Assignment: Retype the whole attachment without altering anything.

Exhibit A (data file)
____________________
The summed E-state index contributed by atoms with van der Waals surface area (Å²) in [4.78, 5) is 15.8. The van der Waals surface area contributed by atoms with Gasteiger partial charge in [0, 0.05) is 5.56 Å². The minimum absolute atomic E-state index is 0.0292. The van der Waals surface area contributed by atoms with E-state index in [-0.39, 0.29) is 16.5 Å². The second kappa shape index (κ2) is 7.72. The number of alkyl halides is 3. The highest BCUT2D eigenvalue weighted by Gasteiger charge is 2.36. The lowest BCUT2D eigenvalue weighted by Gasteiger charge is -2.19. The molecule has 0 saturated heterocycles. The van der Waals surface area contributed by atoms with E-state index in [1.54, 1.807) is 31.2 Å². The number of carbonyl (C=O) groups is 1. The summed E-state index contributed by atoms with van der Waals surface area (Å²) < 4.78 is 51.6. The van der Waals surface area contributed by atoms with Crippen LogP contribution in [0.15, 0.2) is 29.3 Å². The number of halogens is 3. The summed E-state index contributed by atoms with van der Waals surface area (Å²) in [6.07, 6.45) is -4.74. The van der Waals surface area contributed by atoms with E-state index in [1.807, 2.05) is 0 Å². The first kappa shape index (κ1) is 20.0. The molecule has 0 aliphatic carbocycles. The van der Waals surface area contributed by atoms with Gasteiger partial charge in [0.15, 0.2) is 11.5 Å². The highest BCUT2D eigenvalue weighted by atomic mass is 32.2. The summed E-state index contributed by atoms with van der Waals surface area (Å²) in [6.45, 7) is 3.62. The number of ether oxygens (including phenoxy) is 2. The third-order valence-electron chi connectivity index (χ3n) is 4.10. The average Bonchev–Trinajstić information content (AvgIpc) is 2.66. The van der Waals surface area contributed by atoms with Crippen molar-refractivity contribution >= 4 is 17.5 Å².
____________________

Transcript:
The summed E-state index contributed by atoms with van der Waals surface area (Å²) in [4.78, 5) is 15.8. The van der Waals surface area contributed by atoms with Gasteiger partial charge in [0, 0.05) is 5.56 Å². The minimum absolute atomic E-state index is 0.0292. The van der Waals surface area contributed by atoms with E-state index in [-0.39, 0.29) is 16.5 Å². The second kappa shape index (κ2) is 7.72. The number of alkyl halides is 3. The highest BCUT2D eigenvalue weighted by Gasteiger charge is 2.36. The lowest BCUT2D eigenvalue weighted by Gasteiger charge is -2.19. The molecule has 0 saturated heterocycles. The van der Waals surface area contributed by atoms with E-state index in [1.54, 1.807) is 31.2 Å². The number of carbonyl (C=O) groups is 1. The summed E-state index contributed by atoms with van der Waals surface area (Å²) < 4.78 is 51.6. The van der Waals surface area contributed by atoms with Crippen LogP contribution in [0.15, 0.2) is 29.3 Å². The number of halogens is 3. The summed E-state index contributed by atoms with van der Waals surface area (Å²) in [6.07, 6.45) is -4.74. The van der Waals surface area contributed by atoms with E-state index in [1.807, 2.05) is 0 Å². The first kappa shape index (κ1) is 20.0. The molecule has 0 aliphatic carbocycles. The van der Waals surface area contributed by atoms with Gasteiger partial charge in [0.15, 0.2) is 11.5 Å². The highest BCUT2D eigenvalue weighted by atomic mass is 32.2. The summed E-state index contributed by atoms with van der Waals surface area (Å²) in [6.45, 7) is 3.62. The number of ether oxygens (including phenoxy) is 2. The third-order valence-electron chi connectivity index (χ3n) is 4.10. The average Bonchev–Trinajstić information content (AvgIpc) is 2.66. The van der Waals surface area contributed by atoms with Crippen molar-refractivity contribution >= 4 is 17.5 Å².